though, Rory slammed on the brakes and pulled off a perfect roll dodge. The big kid sailed past Rory with an angry grunt as he tried to command his large frame to do the impossible. Rory closed on the goal, moving to his left as he went. He faked once and froze the goalie and then again as he closed the gap. His feet were dancing along the edge of the crease. He faked low to get the goalie to bite and then the stick snapped around the back of his head, the ball arching softly through the air to the opposite side of the crease, where one of his teammates snatched it and snapped it into the open net.
“Sweet!” Jack yelled.
“Yeah,” Nash agreed with some relief. “Your brother shouldn’t even be in there right now.” Nash looked farther down the sideline in search of his wife. She was standing about twenty yards away talking to two of the other mothers. She smiled at her husband and pointed at him. The other two mothers turned and waved at Nash. They were smiling and nodding as Maggie whispered something to them. Nash cringed. He was not used to all this attention. From the moment he had arrived at the field, people had been talking and pointing.
“Dad,” Jack said, as he looked up, “are you famous?”
The comment hit Nash like a slap in the face. He felt himself getting angry, but told himself to take a deep breath. It wasn’t Jack’s fault. He was only ten. “No, Jack, I’m not famous.”
“Well . . . you kind of are. Your photo was on the front page of the paper this morning and you were all over the news last night.”
“Just because you get your picture in the paper doesn’t mean you’re famous.”
“That’s not what my friend Scott said.”
“I really don’t want to talk about it, Jack. I’m not famous, all right?”
Maggie walked up just in time. She slid her arms around his waist and gave him a big hug. “You’re quite the topic around here.”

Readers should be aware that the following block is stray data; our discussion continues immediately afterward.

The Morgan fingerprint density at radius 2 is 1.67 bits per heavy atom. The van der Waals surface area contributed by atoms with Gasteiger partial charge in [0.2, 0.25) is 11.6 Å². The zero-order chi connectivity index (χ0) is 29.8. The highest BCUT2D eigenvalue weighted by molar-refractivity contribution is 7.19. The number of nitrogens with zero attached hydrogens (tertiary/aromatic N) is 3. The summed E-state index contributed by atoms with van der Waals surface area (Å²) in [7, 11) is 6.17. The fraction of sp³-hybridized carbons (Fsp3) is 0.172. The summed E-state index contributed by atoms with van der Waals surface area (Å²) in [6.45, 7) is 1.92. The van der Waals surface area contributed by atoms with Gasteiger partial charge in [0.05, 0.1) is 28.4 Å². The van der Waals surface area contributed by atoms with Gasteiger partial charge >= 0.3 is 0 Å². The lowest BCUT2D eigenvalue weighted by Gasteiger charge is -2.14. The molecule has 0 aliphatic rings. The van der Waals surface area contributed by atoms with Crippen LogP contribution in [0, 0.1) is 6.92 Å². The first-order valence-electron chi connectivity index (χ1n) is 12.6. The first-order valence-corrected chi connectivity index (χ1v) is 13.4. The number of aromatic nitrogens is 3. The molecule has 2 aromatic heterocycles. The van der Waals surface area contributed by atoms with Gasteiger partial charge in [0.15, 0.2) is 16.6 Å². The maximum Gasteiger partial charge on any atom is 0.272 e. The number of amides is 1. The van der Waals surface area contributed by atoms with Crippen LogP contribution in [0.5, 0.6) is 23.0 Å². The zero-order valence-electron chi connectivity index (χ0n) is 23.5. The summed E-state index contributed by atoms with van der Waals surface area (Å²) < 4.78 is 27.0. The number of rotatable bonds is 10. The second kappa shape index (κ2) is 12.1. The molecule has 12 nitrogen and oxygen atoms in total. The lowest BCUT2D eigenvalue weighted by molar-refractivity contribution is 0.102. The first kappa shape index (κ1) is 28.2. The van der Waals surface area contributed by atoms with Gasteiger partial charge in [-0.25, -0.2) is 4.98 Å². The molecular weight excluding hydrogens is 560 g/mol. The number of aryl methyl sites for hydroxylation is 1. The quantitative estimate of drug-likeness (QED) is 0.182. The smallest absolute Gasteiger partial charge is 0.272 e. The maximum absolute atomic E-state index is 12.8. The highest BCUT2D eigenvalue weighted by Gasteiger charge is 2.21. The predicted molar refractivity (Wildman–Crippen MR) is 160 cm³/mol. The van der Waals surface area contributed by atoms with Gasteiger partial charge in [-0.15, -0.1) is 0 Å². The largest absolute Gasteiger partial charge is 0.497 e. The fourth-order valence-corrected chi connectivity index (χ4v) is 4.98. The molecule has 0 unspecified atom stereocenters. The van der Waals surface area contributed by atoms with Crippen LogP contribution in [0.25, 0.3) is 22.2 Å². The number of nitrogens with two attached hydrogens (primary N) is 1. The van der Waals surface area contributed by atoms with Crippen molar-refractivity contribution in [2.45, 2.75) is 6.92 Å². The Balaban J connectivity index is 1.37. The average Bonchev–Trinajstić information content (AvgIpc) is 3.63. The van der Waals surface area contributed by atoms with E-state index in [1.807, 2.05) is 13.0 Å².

“Oh . . . God . . .” he moaned.
“Why can’t you just relax and enjoy it?”
“Because it’s not who I am. I haven’t changed. I’m the same guy who’s been going to these games for I don’t even know how many years. The only thing that’s changed is everyone’s perception of me.”
“A perception that’s based on the truth. These people now know who you work for and what you’ve been doing, and I have to tell you,” Maggie said as she lowered her voice, “some of these ladies, like Stacy and Claudia, it’s a huge turn-on for them. Very sexy that I’m married to a spy.”
“I heard that,” Jack said without taking his eyes off the field. “Gross.”
Maggie grabbed him and pulled him in for a group hug. A second later the whistle blew and the game was over. As the two teams lined up to shake hands, Nash began looking around the park for his daughter.
“Not sure.” Maggie looked toward the playground. “There she is— pushing Charlie in the swing.”
Nash watched her push the green bucket that her baby brother was in. He felt a pang of anxiety and asked, “Do I have to let her drive home?”
“Yes,” Maggie said.
“She’s not very good. I mean, don’t get me wrong . . . she’s a great kid, but she can’t drive.”
“Michael, she just got her permit this morning. Do you expect her to be a great driver on her first day?”
“I don’t expect her to be perfect, but . . .”
“She sucks, Mom,” Jack said.
Maggie grabbed his cheeks. “Oh . . . Jack, sometimes, I swear.”
“Mom,” Jack said while shaking free of her grip, “I’m not saying she’s stupid or a bad person. I’m just telling you the truth. She’s a bad driver.”
“Well, maybe you and your father can walk home.”
Jack took a step back to get out of his mom’s range and said, “Can we, Dad? Do you know how funny that would be . . .”
“Jack Nash.” Maggie reached for him, but he was too quick. He scampered onto the field in search of his brother. “He takes after you,” she said to her husband.